RNC spokeswoman: ObamaCare repeal possible if GOP keeps House

Republicans could still repeal and replace ObamaCare if they are able to keep the House majority and gain seats in the Senate, Republican National Committee (RNC) spokeswoman Kayleigh McEnany told Hill TV's "Rising" on Thursday.

McEnany specifically noted legislation proposed by GOP Sens. Lindsey GrahamLindsey Olin GrahamGraham emerges as go-to ally for Biden's judicial picks This Thanksgiving, skip the political food fights and talk UFOs instead Biden move to tap oil reserves draws GOP pushback MORE (S.C.) and Bill CassidyBill CassidySunday shows preview: New COVID-19 variant emerges; supply chain issues and inflation persist Legislators look to expand health care access through telehealth, biosimilars Infrastructure deal is proof that Congress can still do good, bipartisan work MORE (La.), which was defeated last fall.

"We were a big proponent of Graham-Cassidy. That, of course, was the Senate bill that gave the states the power and allowed each state to select what the best way forward was for them on health care," McEnany told Hill TV's Krystal Ball and Buck Sexton on "Rising."

"That was one vote short, and if we maintain the House as we expect we will, pick up a few Senate seats, Graham-Cassidy can become a reality," she said.

Republicans, including President TrumpDonald TrumpFormer defense secretary Esper sues Pentagon in memoir dispute Biden celebrates start of Hanukkah Fauci says lies, threats are 'noise' MORE, campaigned heavily on repealing and replacing former President Obama's signature health-care law for years.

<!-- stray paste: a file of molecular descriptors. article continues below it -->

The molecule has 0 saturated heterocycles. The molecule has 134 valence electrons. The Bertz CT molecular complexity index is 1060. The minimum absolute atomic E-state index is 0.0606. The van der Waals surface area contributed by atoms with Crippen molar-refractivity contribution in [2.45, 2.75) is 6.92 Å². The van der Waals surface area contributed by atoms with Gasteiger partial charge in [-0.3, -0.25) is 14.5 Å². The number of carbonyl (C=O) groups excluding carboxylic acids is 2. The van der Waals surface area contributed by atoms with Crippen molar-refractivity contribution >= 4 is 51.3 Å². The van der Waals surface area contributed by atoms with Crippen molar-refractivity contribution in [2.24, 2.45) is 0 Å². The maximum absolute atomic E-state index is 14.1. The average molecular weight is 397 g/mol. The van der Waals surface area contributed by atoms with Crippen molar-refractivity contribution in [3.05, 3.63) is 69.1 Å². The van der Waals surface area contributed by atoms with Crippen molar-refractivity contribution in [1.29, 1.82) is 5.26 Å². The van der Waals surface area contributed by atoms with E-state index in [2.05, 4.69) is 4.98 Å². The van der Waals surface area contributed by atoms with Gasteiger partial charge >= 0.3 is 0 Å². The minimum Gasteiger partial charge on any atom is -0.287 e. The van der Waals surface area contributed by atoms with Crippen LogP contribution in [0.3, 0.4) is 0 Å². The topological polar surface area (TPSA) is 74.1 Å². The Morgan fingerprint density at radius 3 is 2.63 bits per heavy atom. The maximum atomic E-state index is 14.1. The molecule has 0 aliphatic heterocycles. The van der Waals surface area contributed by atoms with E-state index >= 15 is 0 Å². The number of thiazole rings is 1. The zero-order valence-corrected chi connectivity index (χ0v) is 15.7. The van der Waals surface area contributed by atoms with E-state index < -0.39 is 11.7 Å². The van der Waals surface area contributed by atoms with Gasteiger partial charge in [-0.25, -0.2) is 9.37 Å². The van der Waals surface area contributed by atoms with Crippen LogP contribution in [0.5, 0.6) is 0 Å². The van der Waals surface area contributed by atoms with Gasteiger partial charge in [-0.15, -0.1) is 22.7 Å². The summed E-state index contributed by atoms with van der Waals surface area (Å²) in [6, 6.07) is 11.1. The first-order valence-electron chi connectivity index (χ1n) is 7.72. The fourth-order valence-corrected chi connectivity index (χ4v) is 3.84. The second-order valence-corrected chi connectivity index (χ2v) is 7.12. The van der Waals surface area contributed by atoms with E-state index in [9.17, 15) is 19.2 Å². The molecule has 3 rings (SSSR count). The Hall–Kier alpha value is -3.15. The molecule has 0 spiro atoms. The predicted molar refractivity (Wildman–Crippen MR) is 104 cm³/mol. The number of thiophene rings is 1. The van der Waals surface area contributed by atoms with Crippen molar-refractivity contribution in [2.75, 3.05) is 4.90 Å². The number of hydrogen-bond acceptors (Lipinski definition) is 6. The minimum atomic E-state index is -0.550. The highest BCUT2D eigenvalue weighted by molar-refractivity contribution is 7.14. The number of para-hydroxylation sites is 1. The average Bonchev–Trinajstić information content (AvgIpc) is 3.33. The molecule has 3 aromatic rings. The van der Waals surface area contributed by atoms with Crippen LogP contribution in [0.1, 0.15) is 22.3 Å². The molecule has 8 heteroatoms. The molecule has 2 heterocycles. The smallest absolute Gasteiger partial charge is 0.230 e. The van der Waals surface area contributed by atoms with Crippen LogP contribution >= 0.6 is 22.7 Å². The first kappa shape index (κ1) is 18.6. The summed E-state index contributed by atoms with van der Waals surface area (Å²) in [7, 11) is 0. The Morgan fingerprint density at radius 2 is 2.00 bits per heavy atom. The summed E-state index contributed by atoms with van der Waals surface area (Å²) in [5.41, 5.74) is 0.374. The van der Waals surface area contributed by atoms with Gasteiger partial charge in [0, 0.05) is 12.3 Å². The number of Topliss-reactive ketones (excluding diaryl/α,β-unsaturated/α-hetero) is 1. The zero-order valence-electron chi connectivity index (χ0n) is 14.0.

Losing the congressional battle on ObamaCare was a disappointment for Trump, though he was able to win repeal of the individual insurance mandate through the GOP's tax-cut law.

Democrats hoping to win back the House hope to focus their arguments this fall on health care. They think the GOP's efforts to repeal ObamaCare backfired politically on Republicans. 

The Graham-Cassidy bill would have given states $500 billion of federal block grants over 10 years to either repeal, repair or keep their ObamaCare programs. 

Sens. Susan CollinsSusan Margaret CollinsGraham emerges as go-to ally for Biden's judicial picks On The Money — Biden sticks with Powell despite pressure Senators call for Smithsonian Latino, women's museums to be built on National Mall MORE (R-Maine), John McCainJohn Sidney McCainGOP senators appalled by 'ridiculous' House infighting MSNBC's Nicolle Wallace, Chris Christie battle over Fox News Trump's attacks on McConnell seen as prelude to 2024 White House bid MORE (R-Ariz.), and Rand PaulRandal (Rand) Howard PaulFauci says lies, threats are 'noise' Fauci overwhelmed by calls after journal published mistake over beagle experiments McConnell looks for way out of debt ceiling box MORE (R-Ky.) broke with their party and killed the repeal effort last September. 

— Julia Manchester